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'Pocket' project aims to develop TB sensor that fits in pocket

Date:
November 5, 2013
Source:
Ghent University
Summary:
Tuberculosis (TB) is a major global health issue. According to the World Health Organization (WHO), every year there are worldwide 8.8 million new active TB cases and nearly 2 million TB deaths - 5000 every day - mostly in the poorest communities of the developing world. TB has also become the leading cause of death among people with HIV. While most cases of TB occur in developing countries, it is also reemerging as a threat in major urban populations in Europe, due to global travel.
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Tuberculosis (TB) is a major global health issue. According to the World Health Organization (WHO), every year there are worldwide 8.8 million new active TB cases and nearly 2 million TB deaths -- 5000 every day -- mostly in the poorest communities of the developing world. One third of the world's population has latent TB which may later develop into an active form of the disease. TB has also become the leading cause of death among people with HIV. While most cases of TB occur in developing countries, it is also reemerging as a threat in major urban populations in Europe, due to the increase in global travel.

The early treatment of TB is currently hindered by the lack of rapid, accurate diagnostic tools, especially those that can be applied as a point-of-care device in the resource-constrained settings in developing countries. Alternatives do exists, but they either come at a high cost or lack the required sensitivity.

The aim of the Pocket project is to integrate a number of world-class novel technologies into a point-of-care TB test that will fill the gap between current high-end, sensitive but expensive tests and low-end, cheap tests plagued by limited accuracy. The Pocket test is based on a sensor in a silicon nitride chip, where the choice of wavelength allows for the production of a low-cost readout instrument. Combined with novel diagnostic antibodies, this should result in very accurate detection of the TB antigens in urine, thereby diagnosing the presence of the TB bacterium. The objective of Pocket is to go beyond a mere laboratory prototype instrument, as during the final year of the project, Pocket will organize field trials in Africa and India.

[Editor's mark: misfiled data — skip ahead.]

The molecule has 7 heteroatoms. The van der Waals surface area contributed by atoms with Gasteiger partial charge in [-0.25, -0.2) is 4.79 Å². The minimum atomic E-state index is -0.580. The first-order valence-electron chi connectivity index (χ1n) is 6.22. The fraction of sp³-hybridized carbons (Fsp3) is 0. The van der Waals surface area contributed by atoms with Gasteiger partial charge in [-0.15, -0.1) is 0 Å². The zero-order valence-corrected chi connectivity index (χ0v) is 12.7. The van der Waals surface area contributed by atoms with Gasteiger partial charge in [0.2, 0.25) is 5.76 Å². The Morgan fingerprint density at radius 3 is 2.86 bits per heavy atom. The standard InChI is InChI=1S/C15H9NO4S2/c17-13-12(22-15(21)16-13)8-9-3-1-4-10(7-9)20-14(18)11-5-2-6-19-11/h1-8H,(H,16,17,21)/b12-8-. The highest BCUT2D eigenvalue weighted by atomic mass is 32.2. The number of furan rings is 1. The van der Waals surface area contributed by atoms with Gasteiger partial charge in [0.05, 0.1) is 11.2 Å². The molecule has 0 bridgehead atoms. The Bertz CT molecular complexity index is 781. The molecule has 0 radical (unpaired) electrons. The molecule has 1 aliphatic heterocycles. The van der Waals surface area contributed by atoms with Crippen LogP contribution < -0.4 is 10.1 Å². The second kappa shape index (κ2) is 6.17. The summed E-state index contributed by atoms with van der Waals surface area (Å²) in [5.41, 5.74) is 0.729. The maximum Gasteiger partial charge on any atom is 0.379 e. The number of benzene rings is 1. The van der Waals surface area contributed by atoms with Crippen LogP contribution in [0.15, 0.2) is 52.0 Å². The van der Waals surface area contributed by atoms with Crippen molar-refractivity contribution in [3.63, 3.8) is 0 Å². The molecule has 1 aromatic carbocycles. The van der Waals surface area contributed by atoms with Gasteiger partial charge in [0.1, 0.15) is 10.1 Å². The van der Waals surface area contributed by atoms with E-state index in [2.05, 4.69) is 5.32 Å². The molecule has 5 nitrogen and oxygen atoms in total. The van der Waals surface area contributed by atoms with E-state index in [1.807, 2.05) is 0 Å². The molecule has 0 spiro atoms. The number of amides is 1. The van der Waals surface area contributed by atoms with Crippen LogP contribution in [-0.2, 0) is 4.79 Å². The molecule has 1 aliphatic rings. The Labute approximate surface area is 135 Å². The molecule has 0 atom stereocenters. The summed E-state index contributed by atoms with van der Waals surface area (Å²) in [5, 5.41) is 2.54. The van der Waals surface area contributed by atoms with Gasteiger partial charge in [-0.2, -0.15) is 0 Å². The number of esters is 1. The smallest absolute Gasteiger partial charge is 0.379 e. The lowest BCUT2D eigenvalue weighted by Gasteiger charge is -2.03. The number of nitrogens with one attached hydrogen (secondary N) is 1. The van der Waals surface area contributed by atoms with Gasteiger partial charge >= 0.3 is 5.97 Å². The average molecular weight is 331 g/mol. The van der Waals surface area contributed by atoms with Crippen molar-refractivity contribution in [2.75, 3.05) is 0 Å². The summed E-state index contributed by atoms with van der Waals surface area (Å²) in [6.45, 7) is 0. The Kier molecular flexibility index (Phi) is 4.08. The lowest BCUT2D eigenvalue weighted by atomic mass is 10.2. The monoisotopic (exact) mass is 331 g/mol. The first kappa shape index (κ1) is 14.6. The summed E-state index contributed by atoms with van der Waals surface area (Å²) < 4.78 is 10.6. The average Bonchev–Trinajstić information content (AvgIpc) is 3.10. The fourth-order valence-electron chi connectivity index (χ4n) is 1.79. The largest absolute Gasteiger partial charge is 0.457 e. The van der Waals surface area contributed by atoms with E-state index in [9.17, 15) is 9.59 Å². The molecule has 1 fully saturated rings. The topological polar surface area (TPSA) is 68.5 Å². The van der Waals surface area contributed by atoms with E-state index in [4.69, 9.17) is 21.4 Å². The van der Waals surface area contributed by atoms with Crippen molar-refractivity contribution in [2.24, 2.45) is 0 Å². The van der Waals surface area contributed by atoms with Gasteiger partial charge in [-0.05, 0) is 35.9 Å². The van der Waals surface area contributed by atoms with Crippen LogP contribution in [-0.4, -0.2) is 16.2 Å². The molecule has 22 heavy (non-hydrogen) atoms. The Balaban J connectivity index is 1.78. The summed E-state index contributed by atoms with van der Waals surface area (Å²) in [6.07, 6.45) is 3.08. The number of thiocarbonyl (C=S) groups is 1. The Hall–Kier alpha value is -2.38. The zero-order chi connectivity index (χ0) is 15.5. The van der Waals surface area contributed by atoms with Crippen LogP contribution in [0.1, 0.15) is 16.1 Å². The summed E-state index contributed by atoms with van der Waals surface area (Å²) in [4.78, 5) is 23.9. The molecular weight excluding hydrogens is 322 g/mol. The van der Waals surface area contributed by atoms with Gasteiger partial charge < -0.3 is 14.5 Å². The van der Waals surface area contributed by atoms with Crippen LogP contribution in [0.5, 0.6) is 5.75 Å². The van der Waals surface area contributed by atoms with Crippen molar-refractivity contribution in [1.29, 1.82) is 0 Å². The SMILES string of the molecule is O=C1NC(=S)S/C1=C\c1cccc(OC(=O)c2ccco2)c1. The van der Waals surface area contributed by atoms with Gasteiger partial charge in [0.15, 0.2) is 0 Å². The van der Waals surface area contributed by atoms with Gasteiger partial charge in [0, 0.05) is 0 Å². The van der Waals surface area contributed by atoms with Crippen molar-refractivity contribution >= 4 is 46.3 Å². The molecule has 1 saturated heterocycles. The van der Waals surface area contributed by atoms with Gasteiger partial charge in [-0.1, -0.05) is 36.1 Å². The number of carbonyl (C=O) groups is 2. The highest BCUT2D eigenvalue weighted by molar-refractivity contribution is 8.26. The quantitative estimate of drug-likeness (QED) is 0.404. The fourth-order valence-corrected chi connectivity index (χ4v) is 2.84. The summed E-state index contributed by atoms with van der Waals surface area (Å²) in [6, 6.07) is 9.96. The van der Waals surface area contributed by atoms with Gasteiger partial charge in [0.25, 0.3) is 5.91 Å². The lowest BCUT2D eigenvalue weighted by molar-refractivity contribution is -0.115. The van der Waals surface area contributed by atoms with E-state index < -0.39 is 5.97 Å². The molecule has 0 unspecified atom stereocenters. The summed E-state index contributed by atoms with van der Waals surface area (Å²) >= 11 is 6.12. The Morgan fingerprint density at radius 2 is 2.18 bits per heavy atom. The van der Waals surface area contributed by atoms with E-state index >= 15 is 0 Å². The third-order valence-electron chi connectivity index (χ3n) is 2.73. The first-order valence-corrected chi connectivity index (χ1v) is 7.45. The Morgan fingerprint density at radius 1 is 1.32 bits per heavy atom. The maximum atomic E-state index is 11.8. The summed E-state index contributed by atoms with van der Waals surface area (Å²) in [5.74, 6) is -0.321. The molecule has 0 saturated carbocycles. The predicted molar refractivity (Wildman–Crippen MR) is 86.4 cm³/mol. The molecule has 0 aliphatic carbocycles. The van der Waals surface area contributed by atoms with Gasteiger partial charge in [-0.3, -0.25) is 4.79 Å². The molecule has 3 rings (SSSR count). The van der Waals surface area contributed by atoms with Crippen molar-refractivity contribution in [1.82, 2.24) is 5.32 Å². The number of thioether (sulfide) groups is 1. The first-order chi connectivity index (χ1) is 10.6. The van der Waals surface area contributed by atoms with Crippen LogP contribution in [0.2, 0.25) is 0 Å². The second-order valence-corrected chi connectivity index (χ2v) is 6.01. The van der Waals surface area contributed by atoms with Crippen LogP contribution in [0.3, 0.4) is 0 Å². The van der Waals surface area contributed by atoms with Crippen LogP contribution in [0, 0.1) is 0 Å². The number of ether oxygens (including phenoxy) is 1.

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The above post is reprinted from materials provided by Ghent University. Note: Materials may be edited for content and length.


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Ghent University. "'Pocket' project aims to develop TB sensor that fits in pocket." ScienceDaily. ScienceDaily, 5 November 2013. <www.sciencedaily.com/releases/2013/11/131105131922.htm>.
Ghent University. (2013, November 5). 'Pocket' project aims to develop TB sensor that fits in pocket. ScienceDaily. Retrieved July 4, 2015 from www.sciencedaily.com/releases/2013/11/131105131922.htm
Ghent University. "'Pocket' project aims to develop TB sensor that fits in pocket." ScienceDaily. www.sciencedaily.com/releases/2013/11/131105131922.htm (accessed July 4, 2015).

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